Here is a look at the steps taken to shut down fake product scammers.
Last month, the Federal Trade Commission found a group of online marketers guilty of promoting fake dietary supplement and skincare ads after they sold over 40 health and beauty products using false health claims, made-up testimonials, fake ‘free trials’, made up websites like “goodhousekeepingtoday.com” and “womenshealthi.com,” and the use of celebrity images, including Dr. Oz, Paula Deen, Jennifer Aniston and many others, without their permission.
With the help of Oprah, Dr. Oz has been fighting the spread of fake ads for years now. Take a look at the timeline of events that led the FTC to crack down on those responsible.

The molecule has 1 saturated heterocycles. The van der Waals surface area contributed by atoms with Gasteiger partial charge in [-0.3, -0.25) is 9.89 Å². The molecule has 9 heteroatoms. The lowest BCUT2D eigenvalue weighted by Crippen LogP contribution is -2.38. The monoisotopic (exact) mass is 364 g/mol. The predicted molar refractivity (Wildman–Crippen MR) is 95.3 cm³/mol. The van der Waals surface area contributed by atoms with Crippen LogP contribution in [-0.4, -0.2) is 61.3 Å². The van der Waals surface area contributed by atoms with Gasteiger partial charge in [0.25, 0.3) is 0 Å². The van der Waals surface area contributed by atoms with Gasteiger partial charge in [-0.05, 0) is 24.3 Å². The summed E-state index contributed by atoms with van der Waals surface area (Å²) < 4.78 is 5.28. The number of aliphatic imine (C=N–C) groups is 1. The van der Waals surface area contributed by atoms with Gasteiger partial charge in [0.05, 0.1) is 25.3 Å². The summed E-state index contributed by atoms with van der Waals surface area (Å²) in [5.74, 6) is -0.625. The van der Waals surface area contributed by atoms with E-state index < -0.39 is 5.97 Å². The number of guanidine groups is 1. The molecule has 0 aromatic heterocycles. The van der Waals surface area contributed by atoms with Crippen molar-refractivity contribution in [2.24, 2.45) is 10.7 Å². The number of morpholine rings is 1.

Dr. Oz and Oprah file a civil suit against merchants using their likeness to sell and promote acai berry.
The “It’s Not Me” campaign launches to warn viewers about these scams.
The Dr. Oz Takes Down the Scammers show airs, where Dr. Oz goes face-to-face with the scammers using his name to fool consumers.
FTC passes a judgment of $179 million (the amount consumers paid due to false marketing) and will force Richard Fowler, Ryan Fowler, and Nathan Martinez (three men behind this scam), to pay $6.4 million to the Commission. These men run 19 companies, all under the umbrella known as Tarr, Inc.